If you’re like most entrepreneurs, you love being creative, dynamic, bold, innovative.
But there is one thing that you probably hate with the white-hot passion of a thousand suns:
Which is unfortunate, seeing as how that generates revenue. Women business owners especially struggle with what they perceive to be “annoying”, “slimy” or “sleazy.” We see those kinds of pitches every day.
And so we think, “I hate sales. I hate talking about myself.”
Well, good. Because it’s not about you. It’s about them.
See, the best sales pitches are conversations. Listen and engage so you can show them how your offerings solve their problems or help them achieve their goals.
I’ve been in business for over nine years. I’ve never once had to “pitch” a client. I’ve lost out on proposals, sure, but I’ve never had to do a “sales” presentation.
Always, they are conversations. (Tweet this!)
Pushy salespeople are the ones who are all about their own agenda: Take my business card! Buy my product! Here’s why I’m so great.”
Here are four tips to sell without “selling:”
- Be consultative: Stop pitching and just discuss their goals. Be generous with guidance, resources or connections. Don’t work for free, but offer simple “teaser” advice. Believe me, if they see value, they will pay you for it.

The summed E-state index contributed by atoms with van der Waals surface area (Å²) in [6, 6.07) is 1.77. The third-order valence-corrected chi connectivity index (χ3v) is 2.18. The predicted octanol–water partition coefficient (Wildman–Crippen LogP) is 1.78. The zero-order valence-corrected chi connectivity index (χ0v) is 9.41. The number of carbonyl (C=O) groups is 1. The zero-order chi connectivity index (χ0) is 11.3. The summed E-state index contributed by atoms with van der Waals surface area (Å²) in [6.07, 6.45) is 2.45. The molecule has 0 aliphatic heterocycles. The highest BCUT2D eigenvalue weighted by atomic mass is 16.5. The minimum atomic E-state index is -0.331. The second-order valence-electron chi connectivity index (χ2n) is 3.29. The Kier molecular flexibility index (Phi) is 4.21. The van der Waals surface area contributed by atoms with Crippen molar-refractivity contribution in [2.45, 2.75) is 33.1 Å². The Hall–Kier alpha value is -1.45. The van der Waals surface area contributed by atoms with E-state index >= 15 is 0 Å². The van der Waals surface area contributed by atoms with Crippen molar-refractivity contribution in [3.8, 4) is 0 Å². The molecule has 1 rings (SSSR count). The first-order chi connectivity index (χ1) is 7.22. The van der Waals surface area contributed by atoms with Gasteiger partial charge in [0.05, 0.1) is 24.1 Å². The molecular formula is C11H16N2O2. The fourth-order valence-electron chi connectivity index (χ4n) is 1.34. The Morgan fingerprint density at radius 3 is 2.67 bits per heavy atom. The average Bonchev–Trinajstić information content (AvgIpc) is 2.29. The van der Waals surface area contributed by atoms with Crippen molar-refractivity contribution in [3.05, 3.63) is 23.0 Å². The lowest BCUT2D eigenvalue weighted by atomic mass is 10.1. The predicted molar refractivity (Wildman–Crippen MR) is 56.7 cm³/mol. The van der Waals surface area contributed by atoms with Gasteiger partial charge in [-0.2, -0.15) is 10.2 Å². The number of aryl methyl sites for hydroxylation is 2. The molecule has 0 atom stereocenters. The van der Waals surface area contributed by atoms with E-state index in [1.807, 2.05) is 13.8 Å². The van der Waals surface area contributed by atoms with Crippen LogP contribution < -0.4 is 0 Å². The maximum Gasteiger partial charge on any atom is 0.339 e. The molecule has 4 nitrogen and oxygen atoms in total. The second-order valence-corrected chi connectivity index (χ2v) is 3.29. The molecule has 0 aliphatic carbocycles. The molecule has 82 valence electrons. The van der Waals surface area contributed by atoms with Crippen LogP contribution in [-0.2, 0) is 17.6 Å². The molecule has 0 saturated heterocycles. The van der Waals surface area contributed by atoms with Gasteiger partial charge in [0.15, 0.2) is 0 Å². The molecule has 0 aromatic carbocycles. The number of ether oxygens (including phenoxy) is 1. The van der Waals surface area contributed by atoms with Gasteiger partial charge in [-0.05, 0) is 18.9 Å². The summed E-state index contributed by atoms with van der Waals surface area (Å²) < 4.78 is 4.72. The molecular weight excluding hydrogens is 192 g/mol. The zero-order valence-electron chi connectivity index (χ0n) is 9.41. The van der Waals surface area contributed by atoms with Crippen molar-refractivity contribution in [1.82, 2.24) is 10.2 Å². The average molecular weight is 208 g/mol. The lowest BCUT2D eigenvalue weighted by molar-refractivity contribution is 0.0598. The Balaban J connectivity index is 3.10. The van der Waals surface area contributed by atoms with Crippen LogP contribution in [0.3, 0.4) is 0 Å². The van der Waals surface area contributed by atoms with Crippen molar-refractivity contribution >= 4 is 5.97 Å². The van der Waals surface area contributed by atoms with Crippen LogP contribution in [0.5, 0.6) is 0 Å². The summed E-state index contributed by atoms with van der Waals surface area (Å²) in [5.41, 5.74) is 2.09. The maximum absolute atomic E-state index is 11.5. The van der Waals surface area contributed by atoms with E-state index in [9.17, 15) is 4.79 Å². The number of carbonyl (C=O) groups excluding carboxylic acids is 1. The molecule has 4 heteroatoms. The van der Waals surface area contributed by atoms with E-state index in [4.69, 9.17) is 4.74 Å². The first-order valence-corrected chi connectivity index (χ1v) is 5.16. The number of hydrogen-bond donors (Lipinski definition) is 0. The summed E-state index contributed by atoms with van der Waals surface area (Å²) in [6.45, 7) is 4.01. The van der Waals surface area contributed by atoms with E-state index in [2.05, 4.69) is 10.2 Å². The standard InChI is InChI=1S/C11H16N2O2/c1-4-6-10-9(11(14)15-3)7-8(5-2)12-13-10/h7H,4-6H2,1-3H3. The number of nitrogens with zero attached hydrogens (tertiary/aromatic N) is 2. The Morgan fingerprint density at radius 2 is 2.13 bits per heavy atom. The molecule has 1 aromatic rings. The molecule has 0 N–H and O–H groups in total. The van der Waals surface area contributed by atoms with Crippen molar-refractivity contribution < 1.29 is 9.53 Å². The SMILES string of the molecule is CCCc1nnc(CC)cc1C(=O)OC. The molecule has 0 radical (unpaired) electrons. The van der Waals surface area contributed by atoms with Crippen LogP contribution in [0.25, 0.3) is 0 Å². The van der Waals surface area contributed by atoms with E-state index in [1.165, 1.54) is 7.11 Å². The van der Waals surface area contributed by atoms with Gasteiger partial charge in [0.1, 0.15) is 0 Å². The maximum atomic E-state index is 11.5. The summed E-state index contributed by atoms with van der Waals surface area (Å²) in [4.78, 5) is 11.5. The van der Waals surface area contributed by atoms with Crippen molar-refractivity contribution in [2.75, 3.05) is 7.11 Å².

- Ask questions: Like a good date, don’t just brag about yourself the whole time. Find out about them. What are they struggling with? What do they value? You can then organically sprinkle your value and experience into the conversation.
- Show empathy: Put yourself in the customer’s shoes, addressing their pains and offering solutions. A past Harvard research study found that “empathy” was the #1 trait for a successful salesperson.
- Network: I can see you rolling your eyes from here! Get out there and network with people, either in-person or online. Let others see you and get to know your value without ever making a sales pitch. Make connections. You never know who knows who. Warm introductions are always the best (and easiest) sales opportunities.
Here’s the cold, hard truth: You have to clearly confidently talk about the value you provide at some point. Why?
If you are not your own biggest fan…if you don’t believe in the value of your goods and services, why should you expect your prospective clients to care or get excited either?
Image credit via Flickr